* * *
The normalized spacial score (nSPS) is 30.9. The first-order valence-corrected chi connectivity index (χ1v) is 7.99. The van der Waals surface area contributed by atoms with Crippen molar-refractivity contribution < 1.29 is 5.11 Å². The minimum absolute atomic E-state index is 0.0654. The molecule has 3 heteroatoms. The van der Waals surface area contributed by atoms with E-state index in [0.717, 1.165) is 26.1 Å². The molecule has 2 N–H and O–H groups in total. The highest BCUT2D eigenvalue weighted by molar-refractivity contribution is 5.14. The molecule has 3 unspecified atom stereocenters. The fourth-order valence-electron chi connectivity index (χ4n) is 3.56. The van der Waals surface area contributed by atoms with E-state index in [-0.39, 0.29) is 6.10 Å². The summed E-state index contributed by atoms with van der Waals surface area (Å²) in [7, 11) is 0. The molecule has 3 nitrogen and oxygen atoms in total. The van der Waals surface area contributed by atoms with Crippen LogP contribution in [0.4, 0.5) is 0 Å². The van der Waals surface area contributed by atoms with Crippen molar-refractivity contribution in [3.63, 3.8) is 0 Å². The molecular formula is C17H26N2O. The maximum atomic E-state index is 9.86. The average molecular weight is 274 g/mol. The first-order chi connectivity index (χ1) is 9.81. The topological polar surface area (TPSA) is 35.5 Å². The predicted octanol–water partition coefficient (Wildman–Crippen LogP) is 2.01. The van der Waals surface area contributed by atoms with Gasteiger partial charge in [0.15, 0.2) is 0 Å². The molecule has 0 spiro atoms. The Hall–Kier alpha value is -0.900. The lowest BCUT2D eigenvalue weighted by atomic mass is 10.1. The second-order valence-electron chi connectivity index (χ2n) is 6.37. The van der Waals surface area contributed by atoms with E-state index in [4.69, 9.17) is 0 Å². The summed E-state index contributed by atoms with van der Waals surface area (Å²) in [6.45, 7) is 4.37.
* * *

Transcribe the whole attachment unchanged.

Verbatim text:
The normalized spacial score (nSPS) is 30.9. The first-order valence-corrected chi connectivity index (χ1v) is 7.99. The van der Waals surface area contributed by atoms with Crippen molar-refractivity contribution < 1.29 is 5.11 Å². The minimum absolute atomic E-state index is 0.0654. The molecule has 3 heteroatoms. The van der Waals surface area contributed by atoms with E-state index in [0.717, 1.165) is 26.1 Å². The molecule has 2 N–H and O–H groups in total. The highest BCUT2D eigenvalue weighted by molar-refractivity contribution is 5.14. The molecule has 3 unspecified atom stereocenters. The fourth-order valence-electron chi connectivity index (χ4n) is 3.56. The van der Waals surface area contributed by atoms with E-state index in [-0.39, 0.29) is 6.10 Å². The summed E-state index contributed by atoms with van der Waals surface area (Å²) in [7, 11) is 0. The molecule has 3 nitrogen and oxygen atoms in total. The van der Waals surface area contributed by atoms with Crippen LogP contribution in [0.4, 0.5) is 0 Å². The van der Waals surface area contributed by atoms with Crippen molar-refractivity contribution in [3.63, 3.8) is 0 Å². The molecular formula is C17H26N2O. The maximum atomic E-state index is 9.86. The average molecular weight is 274 g/mol. The first-order chi connectivity index (χ1) is 9.81. The topological polar surface area (TPSA) is 35.5 Å². The predicted octanol–water partition coefficient (Wildman–Crippen LogP) is 2.01. The van der Waals surface area contributed by atoms with Gasteiger partial charge in [0.15, 0.2) is 0 Å². The molecule has 0 spiro atoms. The Hall–Kier alpha value is -0.900. The lowest BCUT2D eigenvalue weighted by atomic mass is 10.1. The second-order valence-electron chi connectivity index (χ2n) is 6.37. The van der Waals surface area contributed by atoms with E-state index in [4.69, 9.17) is 0 Å². The summed E-state index contributed by atoms with van der Waals surface area (Å²) in [6.45, 7) is 4.37.